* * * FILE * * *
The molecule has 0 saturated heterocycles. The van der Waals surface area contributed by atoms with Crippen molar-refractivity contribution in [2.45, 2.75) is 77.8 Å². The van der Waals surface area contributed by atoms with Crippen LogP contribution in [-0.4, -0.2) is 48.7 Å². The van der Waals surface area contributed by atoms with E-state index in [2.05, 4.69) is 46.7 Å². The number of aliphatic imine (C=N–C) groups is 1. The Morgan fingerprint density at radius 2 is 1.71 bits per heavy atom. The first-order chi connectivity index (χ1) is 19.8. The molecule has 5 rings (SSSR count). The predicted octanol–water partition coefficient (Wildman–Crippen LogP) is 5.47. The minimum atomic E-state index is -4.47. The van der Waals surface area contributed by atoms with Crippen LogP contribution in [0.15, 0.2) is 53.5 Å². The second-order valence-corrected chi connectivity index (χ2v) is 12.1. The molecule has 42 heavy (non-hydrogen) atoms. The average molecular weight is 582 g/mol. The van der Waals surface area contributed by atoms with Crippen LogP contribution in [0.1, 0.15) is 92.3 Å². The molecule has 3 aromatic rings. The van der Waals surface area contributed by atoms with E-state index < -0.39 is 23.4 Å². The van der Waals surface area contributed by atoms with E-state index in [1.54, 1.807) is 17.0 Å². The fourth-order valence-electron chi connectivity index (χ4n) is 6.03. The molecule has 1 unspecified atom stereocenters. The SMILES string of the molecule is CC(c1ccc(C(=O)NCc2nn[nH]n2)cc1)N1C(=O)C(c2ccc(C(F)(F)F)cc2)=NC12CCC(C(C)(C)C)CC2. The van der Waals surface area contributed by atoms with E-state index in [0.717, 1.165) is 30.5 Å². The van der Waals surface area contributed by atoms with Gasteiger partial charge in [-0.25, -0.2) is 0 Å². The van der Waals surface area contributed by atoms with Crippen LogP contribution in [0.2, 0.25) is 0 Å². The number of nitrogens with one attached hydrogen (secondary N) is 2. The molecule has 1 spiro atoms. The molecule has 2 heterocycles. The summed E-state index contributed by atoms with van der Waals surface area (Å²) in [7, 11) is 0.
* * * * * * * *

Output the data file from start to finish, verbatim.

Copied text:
The molecule has 0 saturated heterocycles. The van der Waals surface area contributed by atoms with Crippen molar-refractivity contribution in [2.45, 2.75) is 77.8 Å². The van der Waals surface area contributed by atoms with Crippen LogP contribution in [-0.4, -0.2) is 48.7 Å². The van der Waals surface area contributed by atoms with E-state index in [2.05, 4.69) is 46.7 Å². The number of aliphatic imine (C=N–C) groups is 1. The Morgan fingerprint density at radius 2 is 1.71 bits per heavy atom. The first-order chi connectivity index (χ1) is 19.8. The molecule has 5 rings (SSSR count). The predicted octanol–water partition coefficient (Wildman–Crippen LogP) is 5.47. The minimum atomic E-state index is -4.47. The van der Waals surface area contributed by atoms with Crippen LogP contribution in [0.15, 0.2) is 53.5 Å². The second-order valence-corrected chi connectivity index (χ2v) is 12.1. The molecule has 42 heavy (non-hydrogen) atoms. The average molecular weight is 582 g/mol. The van der Waals surface area contributed by atoms with Crippen LogP contribution in [0.1, 0.15) is 92.3 Å². The molecule has 3 aromatic rings. The van der Waals surface area contributed by atoms with E-state index < -0.39 is 23.4 Å². The van der Waals surface area contributed by atoms with E-state index in [1.54, 1.807) is 17.0 Å². The fourth-order valence-electron chi connectivity index (χ4n) is 6.03. The molecule has 1 unspecified atom stereocenters. The SMILES string of the molecule is CC(c1ccc(C(=O)NCc2nn[nH]n2)cc1)N1C(=O)C(c2ccc(C(F)(F)F)cc2)=NC12CCC(C(C)(C)C)CC2. The van der Waals surface area contributed by atoms with E-state index in [0.717, 1.165) is 30.5 Å². The van der Waals surface area contributed by atoms with Gasteiger partial charge in [-0.25, -0.2) is 0 Å². The van der Waals surface area contributed by atoms with Crippen LogP contribution in [0.2, 0.25) is 0 Å². The number of nitrogens with one attached hydrogen (secondary N) is 2. The molecule has 1 spiro atoms. The molecule has 2 heterocycles. The summed E-state index contributed by atoms with van der Waals surface area (Å²) in [7, 11) is 0.